Stay or Go? Analyzing Jaylon Smith’s NFL decision

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All-American and Butkus Award-winner Jaylon Smith‘s knee injury was a nightmare scenario for anybody who likes football. Notre Dame’s junior linebacker had roughly 50 minutes left of his college career when Ohio State tackle Taylor Decker got a final shove in at the whistle, causing Smith to step and land awkwardly on his left leg and his knee to buckle unnaturally.

The result is a “significant” knee injury, with a local Fox-affiliate reporting multiple ligament damage, likely the ACL and MCL. That type of injury threw a very large wrench into the postseason plans of Smith, who even with a reported $5 million insurance policy has to make some difficult decisions.

On Monday, Sports Illustrated’s Peter King wrote in his Monday Morning Quarterback about Smith’s dilemma, pointing to the lofty draft status Smith had in some team’s eyes before the injury:

I think this is what I heard on Jaylon Smith, the highly talented Notre Dame linebacker and prospective very high NFL draft choice who suffered that terrible left knee injury in the Fiesta Bowl: Smith, a junior, was very likely to come out in the 2016 draft, and he would have been a top three to five pick if he came out healthy.

One NFL scout who was at the Fiesta Bowl said Saturday he thought Smith was a top-three pick. Another who I spoke with Saturday said of the players he saw this fall, if Smith came out, he’d have been a strong candidate to be the top overall pick. “There is not a defense he would not fit in,” the second scout said. “This is a huge story.”

Over the weekend, Eric Hansen of the South Bend Tribune tackled the same question, talking to NFL Draft analyst Scott Wright about an injury that—even if Smith slides from a Top 5 pick to the 15th overall slot—could be as much as a $15 million hit.

“Let’s say it’s a torn ACL,” Wright told Hansen, “something similar to what (Georgia running back) Todd Gurley had last year. Smith is going to go in the first round anyways, because like Todd Gurley, he’s such a freak talent that there’s a limit to how far he’s going to slip.

“At some point in the first round, somebody’s going to say, ‘Hey, we’re going to take a top five talent if he falls into our lap.’ ”

Wright said it’s not inconceivable that Smith could slide from No. 5 to No. 15. And based on the inflexible rookie salary scale and last year’s signing figures, that’s the difference between a $21.2 million, four-year contract at the fifth draft position and one of $10.7 million, 10 picks later.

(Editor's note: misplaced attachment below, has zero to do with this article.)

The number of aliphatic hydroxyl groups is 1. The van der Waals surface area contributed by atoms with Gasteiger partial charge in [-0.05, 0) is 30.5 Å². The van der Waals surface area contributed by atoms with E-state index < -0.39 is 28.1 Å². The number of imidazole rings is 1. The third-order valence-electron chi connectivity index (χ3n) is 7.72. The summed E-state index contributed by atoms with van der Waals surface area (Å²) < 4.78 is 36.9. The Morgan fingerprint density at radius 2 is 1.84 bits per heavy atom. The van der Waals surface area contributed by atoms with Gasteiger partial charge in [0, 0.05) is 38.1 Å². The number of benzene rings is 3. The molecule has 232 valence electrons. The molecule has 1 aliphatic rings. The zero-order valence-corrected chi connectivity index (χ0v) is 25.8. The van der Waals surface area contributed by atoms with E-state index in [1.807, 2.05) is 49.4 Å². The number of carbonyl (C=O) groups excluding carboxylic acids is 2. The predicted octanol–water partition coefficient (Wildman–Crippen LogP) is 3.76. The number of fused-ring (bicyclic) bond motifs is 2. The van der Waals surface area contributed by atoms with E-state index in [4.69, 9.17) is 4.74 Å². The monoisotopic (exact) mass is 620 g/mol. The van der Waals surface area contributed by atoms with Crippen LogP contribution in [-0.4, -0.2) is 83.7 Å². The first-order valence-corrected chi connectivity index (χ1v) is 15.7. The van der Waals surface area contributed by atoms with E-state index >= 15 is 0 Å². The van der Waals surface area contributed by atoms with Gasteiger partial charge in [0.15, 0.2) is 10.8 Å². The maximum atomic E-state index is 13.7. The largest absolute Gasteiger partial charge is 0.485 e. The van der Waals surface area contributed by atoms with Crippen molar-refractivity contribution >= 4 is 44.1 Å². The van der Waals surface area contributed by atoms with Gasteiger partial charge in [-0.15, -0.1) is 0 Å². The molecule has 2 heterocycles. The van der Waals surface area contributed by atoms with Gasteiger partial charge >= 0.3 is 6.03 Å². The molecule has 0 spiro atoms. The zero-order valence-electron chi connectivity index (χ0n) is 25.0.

The signing bonus differential is also significant — $13.7 million vs. $6 million, which is included in the total contract value.

That loss of money—the lump-sum signing bonus and additional guaranteed money from the rookie contract—might give Smith reason to consider returning to Notre Dame. Play out his senior season, earn a degree, and reenter the draft completely healthy, hoping to reestablish himself as an elite pick at the top of the 2017 draft board.

Of course, that’s no sure thing either.

Smith is nine months away from opening day against Texas. That’s not a herculean ask to be back on the field and ready to play with today’s medical advancements, but Smith would still be working his way back and doing his recovering on the field, evaluated by NFL scouts who’ll see a linebacker likely wearing a large knee brace. It’ll serve as a constant reminder that he’s still less than a year removed from a major surgery that could rob Smith of his best football trait—rare athleticism and speed for a linebacker.

Those traits don’t seem to be in question. If Smith declares for the draft in the next few days—he still has two weeks to make that decision official—he’ll spend the next few months rehabilitating, not going through the cattle call that asks NFL prospects to validate their on-field performance with height and weight measurements, appropriate arm length, 40-yard dash times and short and long shuttle runs. A team that drafts Smith early likely believes that he’ll return to the numbers we assumed he’d run, a 40-yard dash in the 4.5 range and equally nimble and explosive times and scores. Smith won’t be asked to prove those numbers—one of the rare luxuries that come with an injury like this.

Todd Gurley’s run up the draft board to No. 10 last year proves that it only takes one team to believe in your ability to be a game-changer. And as King’s comments show, Smith is the type of player that has lots of teams believing in his ability to fit into their scheme and change the football game.

Ever since Willis McGahee suffered a major knee injury in his final college football game and still found his way into the first round, teams have become more and more comfortable with the recovery from a knee injury that’s now almost routine thanks to the evolution in medical treatment. Smith could receive that type of treatment in South Bend, or do it under the watchful eye of his new employers—while getting paid a hefty salary to do so. Most NFL players who make generational money don’t do it on their first contract, they do it on their second. Smith leaving for the league puts him a year closer to that second deal.

That’s a large assumption. We’ve seen recently the negative that comes with leaving Notre Dame before you’re ready, with Troy Niklas and Louis Nix cashing weekly paychecks but doing nothing to assure themselves of career longevity.

We’ve heard nothing from Smith yet, who is likely talking with his family and advisors about not just his professional future, but the decision on who’ll perform the surgery to repair his knee. From there, Smith will likely meet with Brian Kelly and Jack Swarbrick a final time before deciding what he’ll do moving forward.

In all likelihood, Smith’s time at Notre Dame is over and he’ll move on to the NFL. You only wish that the circumstances surrounding the decision were better.